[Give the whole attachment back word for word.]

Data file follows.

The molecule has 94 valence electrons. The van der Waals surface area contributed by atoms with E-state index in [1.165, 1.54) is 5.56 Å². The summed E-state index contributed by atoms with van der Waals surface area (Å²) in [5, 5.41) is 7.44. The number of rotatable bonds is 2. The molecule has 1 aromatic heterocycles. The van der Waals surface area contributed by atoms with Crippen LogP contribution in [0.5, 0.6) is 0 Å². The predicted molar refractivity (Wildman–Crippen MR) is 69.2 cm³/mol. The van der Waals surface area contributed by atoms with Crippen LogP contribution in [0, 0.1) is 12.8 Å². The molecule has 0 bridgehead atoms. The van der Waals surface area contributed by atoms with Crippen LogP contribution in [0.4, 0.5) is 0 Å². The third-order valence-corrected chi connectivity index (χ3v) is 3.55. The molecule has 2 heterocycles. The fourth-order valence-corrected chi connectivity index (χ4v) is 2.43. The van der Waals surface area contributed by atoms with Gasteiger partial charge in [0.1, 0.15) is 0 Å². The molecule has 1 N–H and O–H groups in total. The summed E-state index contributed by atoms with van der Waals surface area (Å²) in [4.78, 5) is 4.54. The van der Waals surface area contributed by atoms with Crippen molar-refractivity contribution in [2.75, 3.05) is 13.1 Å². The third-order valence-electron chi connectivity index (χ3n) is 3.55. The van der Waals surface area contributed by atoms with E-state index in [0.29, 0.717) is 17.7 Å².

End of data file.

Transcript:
The molecule has 94 valence electrons. The van der Waals surface area contributed by atoms with E-state index in [1.165, 1.54) is 5.56 Å². The summed E-state index contributed by atoms with van der Waals surface area (Å²) in [5, 5.41) is 7.44. The number of rotatable bonds is 2. The molecule has 1 aromatic heterocycles. The van der Waals surface area contributed by atoms with Crippen LogP contribution in [0.5, 0.6) is 0 Å². The predicted molar refractivity (Wildman–Crippen MR) is 69.2 cm³/mol. The van der Waals surface area contributed by atoms with Crippen LogP contribution in [0, 0.1) is 12.8 Å². The molecule has 0 bridgehead atoms. The van der Waals surface area contributed by atoms with Crippen LogP contribution in [0.4, 0.5) is 0 Å². The third-order valence-corrected chi connectivity index (χ3v) is 3.55. The molecule has 2 heterocycles. The fourth-order valence-corrected chi connectivity index (χ4v) is 2.43. The van der Waals surface area contributed by atoms with Gasteiger partial charge in [0.1, 0.15) is 0 Å². The molecule has 1 N–H and O–H groups in total. The summed E-state index contributed by atoms with van der Waals surface area (Å²) in [4.78, 5) is 4.54. The van der Waals surface area contributed by atoms with Crippen molar-refractivity contribution in [2.75, 3.05) is 13.1 Å². The third-order valence-electron chi connectivity index (χ3n) is 3.55. The van der Waals surface area contributed by atoms with E-state index in [0.29, 0.717) is 17.7 Å².